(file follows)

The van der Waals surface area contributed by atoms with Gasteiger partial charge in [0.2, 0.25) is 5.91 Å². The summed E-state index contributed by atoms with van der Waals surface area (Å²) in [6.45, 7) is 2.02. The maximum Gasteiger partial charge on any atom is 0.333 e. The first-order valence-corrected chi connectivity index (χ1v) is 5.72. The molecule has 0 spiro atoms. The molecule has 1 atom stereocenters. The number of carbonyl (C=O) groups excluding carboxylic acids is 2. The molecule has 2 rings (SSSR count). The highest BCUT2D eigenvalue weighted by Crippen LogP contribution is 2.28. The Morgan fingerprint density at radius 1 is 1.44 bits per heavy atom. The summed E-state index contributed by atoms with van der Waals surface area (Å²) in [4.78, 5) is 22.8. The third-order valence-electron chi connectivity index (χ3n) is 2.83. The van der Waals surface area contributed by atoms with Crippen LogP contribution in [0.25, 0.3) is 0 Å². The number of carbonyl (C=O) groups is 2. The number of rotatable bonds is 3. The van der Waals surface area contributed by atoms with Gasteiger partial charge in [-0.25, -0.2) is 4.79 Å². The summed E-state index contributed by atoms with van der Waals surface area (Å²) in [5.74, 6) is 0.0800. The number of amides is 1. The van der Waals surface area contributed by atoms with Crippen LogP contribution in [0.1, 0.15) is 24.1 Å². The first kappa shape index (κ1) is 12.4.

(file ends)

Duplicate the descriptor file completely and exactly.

The van der Waals surface area contributed by atoms with Gasteiger partial charge in [0.2, 0.25) is 5.91 Å². The summed E-state index contributed by atoms with van der Waals surface area (Å²) in [6.45, 7) is 2.02. The maximum Gasteiger partial charge on any atom is 0.333 e. The first-order valence-corrected chi connectivity index (χ1v) is 5.72. The molecule has 0 spiro atoms. The molecule has 1 atom stereocenters. The number of carbonyl (C=O) groups excluding carboxylic acids is 2. The molecule has 2 rings (SSSR count). The highest BCUT2D eigenvalue weighted by Crippen LogP contribution is 2.28. The Morgan fingerprint density at radius 1 is 1.44 bits per heavy atom. The summed E-state index contributed by atoms with van der Waals surface area (Å²) in [4.78, 5) is 22.8. The third-order valence-electron chi connectivity index (χ3n) is 2.83. The van der Waals surface area contributed by atoms with Crippen LogP contribution in [0.25, 0.3) is 0 Å². The number of carbonyl (C=O) groups is 2. The number of rotatable bonds is 3. The van der Waals surface area contributed by atoms with Gasteiger partial charge in [-0.25, -0.2) is 4.79 Å². The summed E-state index contributed by atoms with van der Waals surface area (Å²) in [5.74, 6) is 0.0800. The number of amides is 1. The van der Waals surface area contributed by atoms with Crippen LogP contribution in [0.1, 0.15) is 24.1 Å². The first kappa shape index (κ1) is 12.4.